Kurt sailed Myananda overnight from Bert Jabin's Yacht Yard in Annapolis to the Blue Water Yachting Center in Hampton, VA, a trip of just over 100 miles. Kurt was assisted by Red and Suzan, two volunteers hoping to find a crew spot with one of the rally boats in Hampton. Kurt met Kate, Sophie, Tom Spencer, and Dennis Ryerson Friday morning, Oct. 30th, in Hampton. Not a minute was lost. Everyone jumped right in and began to feverishly hack away at the still long "to do" list of boat preparation projects. There were also several Caribbean 1500 seminars, briefings, and social events to attend. And we still had to complete the safety inspections! It was exhausting, but the excite on the docks was palpable as there were over 200 people doing pretty much the same thing.
36 Photos
Created 2 December 2009
It takes more than eight weeks to get to know a new boat intimately, but we gave it our best. Before leaving Annapolis we managed to have the salon and forward berth cushions re-upholstered, the fuel tanks cleaned, new isenglass installed in the dodger, the bimini and dodger cleaned, new covers made for all hatches, winches, and toe rails, a new SSB installed, the boat hauled and the prop re-pitched and new zincs installed, a new trysail and yankee made by Quantum Sails, a new barbecue grill and propane system installed, a new 73# Rocna anchor and 300' of chain installed to replace o ur 45# CQR with 200' of chain (which we kept as a secondary anchor), a new emergency halyard system procured, new stuffing in the stuffing box, the engine got a valve job by Bayshore Marine, and various and sundry other upgrades. It makes my head spin when I think of how much we actually did get done before moving the boat to Hampton, Virginia! It helped considerably that we were in Bert Jabin's Yacht Yard in Annapolis so close to all sorts of marine vendors and supply houses, especially West Marine, where we dropped many, many boat units!
22 Photos
Created 30 November 2009
When a couple decides they're going to spend serious time away from home on a 46' sailboat, the great debate begins. Just how much stuff from home do two people & a dog really need to get by comfortably. This argument has many angles. Whose "space account" is the coffee maker charged against? Well, that one's not so tough; we both drink coffee. It's "group stuff", but what happens when the wife wants to bring an odd shaped colander that won't nest & takes up too much space & only performs one function? And why did I find a woman's sun dress in "my" hanging locker? And why does she get four shelves for folding clothes & me only one? She implies it has something to do with all of my tools, but aren't tools "group stuff"? These photos show only the first half pick-up truck load of stuff that found its way aboard Myananda during our first stab at moving aboard.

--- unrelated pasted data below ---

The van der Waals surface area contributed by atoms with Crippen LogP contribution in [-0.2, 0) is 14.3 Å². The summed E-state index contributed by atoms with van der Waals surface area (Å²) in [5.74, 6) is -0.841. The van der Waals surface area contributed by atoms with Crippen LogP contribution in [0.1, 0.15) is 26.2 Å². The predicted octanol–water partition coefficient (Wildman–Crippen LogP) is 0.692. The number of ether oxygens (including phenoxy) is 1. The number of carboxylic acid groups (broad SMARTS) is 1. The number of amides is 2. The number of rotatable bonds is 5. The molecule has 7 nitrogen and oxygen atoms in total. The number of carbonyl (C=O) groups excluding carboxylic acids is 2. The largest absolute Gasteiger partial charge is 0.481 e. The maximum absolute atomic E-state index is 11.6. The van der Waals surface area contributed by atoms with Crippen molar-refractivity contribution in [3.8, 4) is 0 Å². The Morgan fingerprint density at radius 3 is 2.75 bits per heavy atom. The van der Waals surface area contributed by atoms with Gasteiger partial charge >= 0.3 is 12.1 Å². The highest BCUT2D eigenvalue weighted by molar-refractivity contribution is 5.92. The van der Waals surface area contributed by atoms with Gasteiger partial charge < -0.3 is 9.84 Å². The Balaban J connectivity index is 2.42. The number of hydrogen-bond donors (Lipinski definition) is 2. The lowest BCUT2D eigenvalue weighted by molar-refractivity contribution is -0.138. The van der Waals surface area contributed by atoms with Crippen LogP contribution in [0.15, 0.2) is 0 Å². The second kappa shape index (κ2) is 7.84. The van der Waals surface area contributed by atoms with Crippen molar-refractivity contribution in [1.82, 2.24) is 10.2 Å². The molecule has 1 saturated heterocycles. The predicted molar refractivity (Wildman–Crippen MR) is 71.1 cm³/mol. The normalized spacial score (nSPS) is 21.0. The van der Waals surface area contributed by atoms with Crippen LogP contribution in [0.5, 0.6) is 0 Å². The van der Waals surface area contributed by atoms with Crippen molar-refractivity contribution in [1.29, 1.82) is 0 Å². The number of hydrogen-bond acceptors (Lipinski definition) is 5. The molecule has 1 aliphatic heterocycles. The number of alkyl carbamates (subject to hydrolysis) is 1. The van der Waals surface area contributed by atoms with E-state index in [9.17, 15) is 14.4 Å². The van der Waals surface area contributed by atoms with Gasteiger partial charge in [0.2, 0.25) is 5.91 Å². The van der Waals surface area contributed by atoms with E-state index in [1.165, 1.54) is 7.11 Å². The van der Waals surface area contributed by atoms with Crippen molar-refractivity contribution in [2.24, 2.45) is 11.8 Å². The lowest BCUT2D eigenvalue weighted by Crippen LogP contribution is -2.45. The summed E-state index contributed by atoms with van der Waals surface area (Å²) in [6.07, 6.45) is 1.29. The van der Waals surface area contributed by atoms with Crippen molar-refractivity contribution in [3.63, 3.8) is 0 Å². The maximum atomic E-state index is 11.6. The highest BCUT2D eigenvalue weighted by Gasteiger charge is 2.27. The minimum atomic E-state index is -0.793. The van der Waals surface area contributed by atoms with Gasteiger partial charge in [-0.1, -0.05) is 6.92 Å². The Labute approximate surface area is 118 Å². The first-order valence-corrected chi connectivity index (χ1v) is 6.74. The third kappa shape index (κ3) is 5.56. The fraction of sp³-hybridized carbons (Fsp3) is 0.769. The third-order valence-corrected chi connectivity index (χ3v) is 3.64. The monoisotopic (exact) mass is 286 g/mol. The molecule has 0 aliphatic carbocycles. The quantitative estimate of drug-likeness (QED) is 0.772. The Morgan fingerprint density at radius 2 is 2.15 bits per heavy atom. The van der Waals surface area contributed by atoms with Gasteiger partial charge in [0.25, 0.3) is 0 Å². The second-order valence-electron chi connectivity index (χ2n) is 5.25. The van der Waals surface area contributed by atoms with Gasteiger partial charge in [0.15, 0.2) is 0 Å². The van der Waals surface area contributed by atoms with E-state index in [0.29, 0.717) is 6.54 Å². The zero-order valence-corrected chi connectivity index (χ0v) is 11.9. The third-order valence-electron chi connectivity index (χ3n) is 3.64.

19 Photos
Created 17 October 2009
Kurt flew to Trinidad in Nov. 2001 & prepared their Island Packet 38, ISAH II, for Kate's arrival with Isah & Sophie. Kate's brother from Seattle, Scott Davis, joined the crew for a two week sail up the Windward Islands. Departure from Trinidad was delayed as Kurt had the Yanmar pulled for some unexpected repairs, but once underway, the trip was awesome! When Scott left, other friends joined Kurt and Kate, and the sail continued until they reached St. Martin. These photos document some of the great sunsets, views & moments of the trip.
32 Photos
Created 17 October 2009
After a year long search for the right boat, Kurt and Kate found "Utopia", a 2003 Passport 456 center cockpit docked at Bert Jabin's Yacht Yard in Annapolis, MD. After a rapid and exhausting round of negotiations, inspections, sea trials, visits to Annapolis, and repairs, the Flocks closed on Utopia Sept. 4th. They decided to rename the boat "Myananda" which is a combination of "my" and "ananda" which is Sanskrit for bliss. Thence began the flow of boat units to a host of chandleries & yacht service providers! Here are some photos of Utopia taken by Kurt before closing.
16 Photos
Created 16 October 2009